By Euler-Fermat theorem we have
\(3^{\phi(2014)}\equiv 3^{936}\equiv 1\mod 2014\)

\(\Rightarrow 3^{936}\times 3^6\equiv 3^{942}\equiv 729 \mod 2014\)
–
Aneesh Kundu
·
2 years, 10 months ago

Log in to reply

@Aneesh Kundu
–
I want to ask How to read it or interpret this like when we do 12/3=4 , we say when 12 is divided by 3 we get 4 as a quotient.How to read it?
–
Gautam Sharma
·
2 years, 9 months ago

is read as "12 congruent to 1 mod 11" or "12 equivalent to 1 mod 11"
–
Aneesh Kundu
·
2 years, 9 months ago

Log in to reply

@Aneesh Kundu
–
I always use Euler's totient function since it reduces exponents into a fathomable number. (Though I still do not know the proof of the theorem, would be great if someone presents one)
–
Marc Vince Casimiro
·
2 years, 9 months ago

@Aneesh Kundu
–
please explain it or give another way please please.........
–
Gautam Sharma
·
2 years, 10 months ago

Log in to reply

@Gautam Sharma
–
Sorry for my mistake I've now edited it.
There's no other method to my knowledge.
U can look up this theorem in the brilliant wiki.
–
Aneesh Kundu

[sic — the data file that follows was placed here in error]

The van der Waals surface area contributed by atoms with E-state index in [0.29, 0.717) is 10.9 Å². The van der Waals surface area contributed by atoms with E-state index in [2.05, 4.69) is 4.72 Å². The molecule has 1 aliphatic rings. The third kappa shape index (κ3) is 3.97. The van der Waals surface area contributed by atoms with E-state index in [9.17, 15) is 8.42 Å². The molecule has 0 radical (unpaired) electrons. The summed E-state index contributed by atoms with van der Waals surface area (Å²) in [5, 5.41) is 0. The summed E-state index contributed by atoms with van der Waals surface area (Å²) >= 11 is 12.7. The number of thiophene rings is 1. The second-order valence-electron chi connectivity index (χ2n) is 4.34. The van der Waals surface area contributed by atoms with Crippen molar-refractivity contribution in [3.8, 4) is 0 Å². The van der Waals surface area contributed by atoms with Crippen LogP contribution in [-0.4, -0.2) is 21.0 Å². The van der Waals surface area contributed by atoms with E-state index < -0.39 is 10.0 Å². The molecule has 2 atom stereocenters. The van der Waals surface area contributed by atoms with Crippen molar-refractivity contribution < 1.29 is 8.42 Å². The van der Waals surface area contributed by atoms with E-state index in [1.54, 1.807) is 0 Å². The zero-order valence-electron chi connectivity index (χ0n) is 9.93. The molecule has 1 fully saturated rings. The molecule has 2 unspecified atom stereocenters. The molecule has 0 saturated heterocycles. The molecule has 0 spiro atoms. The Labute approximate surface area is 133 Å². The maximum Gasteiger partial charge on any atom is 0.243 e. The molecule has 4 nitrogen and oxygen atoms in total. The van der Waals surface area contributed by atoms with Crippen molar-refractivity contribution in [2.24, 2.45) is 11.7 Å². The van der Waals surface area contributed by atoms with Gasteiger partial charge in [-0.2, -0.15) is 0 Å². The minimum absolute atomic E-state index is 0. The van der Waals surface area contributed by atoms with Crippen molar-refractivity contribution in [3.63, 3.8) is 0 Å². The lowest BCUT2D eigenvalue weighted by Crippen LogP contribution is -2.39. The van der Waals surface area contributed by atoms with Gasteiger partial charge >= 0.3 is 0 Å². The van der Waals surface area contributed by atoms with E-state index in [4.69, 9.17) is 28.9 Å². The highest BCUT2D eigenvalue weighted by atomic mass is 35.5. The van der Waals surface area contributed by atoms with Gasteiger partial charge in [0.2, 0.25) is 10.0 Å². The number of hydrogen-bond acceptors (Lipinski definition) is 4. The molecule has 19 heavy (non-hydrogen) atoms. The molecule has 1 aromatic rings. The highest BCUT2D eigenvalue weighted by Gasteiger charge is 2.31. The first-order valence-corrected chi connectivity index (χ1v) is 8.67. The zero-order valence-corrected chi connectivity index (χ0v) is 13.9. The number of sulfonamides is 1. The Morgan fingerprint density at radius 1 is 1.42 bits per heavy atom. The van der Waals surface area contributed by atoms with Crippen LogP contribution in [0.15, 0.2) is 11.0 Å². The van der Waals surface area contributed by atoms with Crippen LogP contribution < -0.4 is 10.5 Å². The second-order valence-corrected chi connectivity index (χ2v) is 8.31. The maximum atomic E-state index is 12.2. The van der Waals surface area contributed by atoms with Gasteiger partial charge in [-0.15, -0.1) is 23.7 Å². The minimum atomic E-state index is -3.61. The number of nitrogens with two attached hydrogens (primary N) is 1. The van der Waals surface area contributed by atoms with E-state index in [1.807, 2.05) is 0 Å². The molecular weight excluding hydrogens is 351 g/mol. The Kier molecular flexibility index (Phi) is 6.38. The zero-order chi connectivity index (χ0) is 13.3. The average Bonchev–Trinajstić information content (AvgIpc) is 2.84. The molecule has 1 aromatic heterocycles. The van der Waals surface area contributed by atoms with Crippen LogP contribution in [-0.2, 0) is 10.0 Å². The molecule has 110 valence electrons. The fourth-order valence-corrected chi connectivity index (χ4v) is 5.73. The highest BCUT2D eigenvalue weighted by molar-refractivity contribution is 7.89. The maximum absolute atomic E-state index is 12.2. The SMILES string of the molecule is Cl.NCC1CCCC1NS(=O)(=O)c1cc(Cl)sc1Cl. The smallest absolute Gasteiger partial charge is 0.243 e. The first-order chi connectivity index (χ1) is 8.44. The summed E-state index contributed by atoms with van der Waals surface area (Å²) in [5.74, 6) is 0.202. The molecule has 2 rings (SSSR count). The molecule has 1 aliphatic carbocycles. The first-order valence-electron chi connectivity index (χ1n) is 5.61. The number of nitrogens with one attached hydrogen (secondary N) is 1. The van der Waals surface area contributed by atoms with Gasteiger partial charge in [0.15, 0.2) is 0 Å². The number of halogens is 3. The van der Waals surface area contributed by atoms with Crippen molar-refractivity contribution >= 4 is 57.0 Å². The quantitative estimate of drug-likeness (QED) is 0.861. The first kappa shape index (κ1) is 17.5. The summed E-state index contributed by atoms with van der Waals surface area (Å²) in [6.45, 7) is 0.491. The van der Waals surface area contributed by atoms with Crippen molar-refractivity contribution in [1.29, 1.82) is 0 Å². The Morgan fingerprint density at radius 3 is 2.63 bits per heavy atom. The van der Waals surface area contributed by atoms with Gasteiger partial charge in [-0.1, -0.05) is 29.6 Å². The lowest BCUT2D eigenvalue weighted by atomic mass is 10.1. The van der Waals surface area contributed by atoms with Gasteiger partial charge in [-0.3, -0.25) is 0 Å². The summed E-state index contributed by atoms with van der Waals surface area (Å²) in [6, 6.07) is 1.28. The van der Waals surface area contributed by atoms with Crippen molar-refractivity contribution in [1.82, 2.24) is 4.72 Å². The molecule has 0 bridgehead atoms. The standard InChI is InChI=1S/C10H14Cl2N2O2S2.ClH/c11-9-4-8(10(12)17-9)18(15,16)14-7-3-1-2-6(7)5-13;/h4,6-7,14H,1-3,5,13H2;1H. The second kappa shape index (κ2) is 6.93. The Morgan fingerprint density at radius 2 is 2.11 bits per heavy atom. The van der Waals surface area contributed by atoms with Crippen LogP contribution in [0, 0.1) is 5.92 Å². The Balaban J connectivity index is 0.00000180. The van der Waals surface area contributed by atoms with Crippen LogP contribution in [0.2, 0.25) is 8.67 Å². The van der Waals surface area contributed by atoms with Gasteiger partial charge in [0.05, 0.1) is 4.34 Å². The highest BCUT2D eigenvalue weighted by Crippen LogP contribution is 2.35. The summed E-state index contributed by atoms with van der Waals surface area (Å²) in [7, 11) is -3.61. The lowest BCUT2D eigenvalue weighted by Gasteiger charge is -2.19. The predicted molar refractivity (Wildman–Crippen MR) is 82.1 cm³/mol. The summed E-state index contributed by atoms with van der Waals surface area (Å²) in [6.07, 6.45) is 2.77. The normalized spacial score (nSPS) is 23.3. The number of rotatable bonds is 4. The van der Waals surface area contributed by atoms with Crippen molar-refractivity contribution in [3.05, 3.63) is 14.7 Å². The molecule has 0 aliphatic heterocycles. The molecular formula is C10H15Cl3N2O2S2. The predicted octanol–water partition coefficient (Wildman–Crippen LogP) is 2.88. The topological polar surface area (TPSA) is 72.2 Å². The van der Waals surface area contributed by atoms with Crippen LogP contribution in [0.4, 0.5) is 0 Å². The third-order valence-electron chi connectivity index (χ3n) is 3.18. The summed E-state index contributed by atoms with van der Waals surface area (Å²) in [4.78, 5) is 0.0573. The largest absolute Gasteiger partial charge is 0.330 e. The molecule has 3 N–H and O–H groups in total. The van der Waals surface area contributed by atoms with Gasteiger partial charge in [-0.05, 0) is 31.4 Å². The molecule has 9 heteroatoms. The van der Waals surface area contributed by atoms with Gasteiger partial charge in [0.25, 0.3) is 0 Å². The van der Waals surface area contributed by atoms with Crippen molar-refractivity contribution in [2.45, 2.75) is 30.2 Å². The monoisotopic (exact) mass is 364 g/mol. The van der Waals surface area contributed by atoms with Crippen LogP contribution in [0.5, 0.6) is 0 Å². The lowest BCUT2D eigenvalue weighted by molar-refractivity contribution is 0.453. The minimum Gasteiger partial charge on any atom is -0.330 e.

·
2 years, 10 months ago

Log in to reply

@Aneesh Kundu
–
NO Problem. BTW IT WAS YOUR QUESTION. I got k=3 but was unable to get remainder.
–
Gautam Sharma
·
2 years, 10 months ago

## Comments

Sort by:

TopNewest\(\phi(2014)=936\)

And \(\gcd(3,2014)=1\)

By Euler-Fermat theorem we have \(3^{\phi(2014)}\equiv 3^{936}\equiv 1\mod 2014\)

\(\Rightarrow 3^{936}\times 3^6\equiv 3^{942}\equiv 729 \mod 2014\) – Aneesh Kundu · 2 years, 10 months ago

Log in to reply

– Gautam Sharma · 2 years, 9 months ago

I want to ask How to read it or interpret this like when we do 12/3=4 , we say when 12 is divided by 3 we get 4 as a quotient.How to read it?Log in to reply

is read as "12 congruent to 1 mod 11" or "12 equivalent to 1 mod 11" – Aneesh Kundu · 2 years, 9 months ago

Log in to reply

– Marc Vince Casimiro · 2 years, 9 months ago

I always use Euler's totient function since it reduces exponents into a fathomable number. (Though I still do not know the proof of the theorem, would be great if someone presents one)Log in to reply

here – Aneesh Kundu · 2 years, 9 months ago

U may find itLog in to reply

– Gautam Sharma · 2 years, 10 months ago

please explain it or give another way please please.........Log in to reply

– Aneesh Kundu · 2 years, 10 months ago

Sorry for my mistake I've now edited it. There's no other method to my knowledge. U can look up this theorem in the brilliant wiki.Log in to reply

– Gautam Sharma · 2 years, 10 months ago

NO Problem. BTW IT WAS YOUR QUESTION. I got k=3 but was unable to get remainder.Log in to reply

@GAUTAM SHARMA Check out Euler's Theorem in the Modular Arithmetic Wiki. That should provide you with explanations about how to approach problems like this. – Calvin Lin Staff · 2 years, 10 months ago

Log in to reply

– Gautam Sharma · 2 years, 10 months ago

Thanks D);.Log in to reply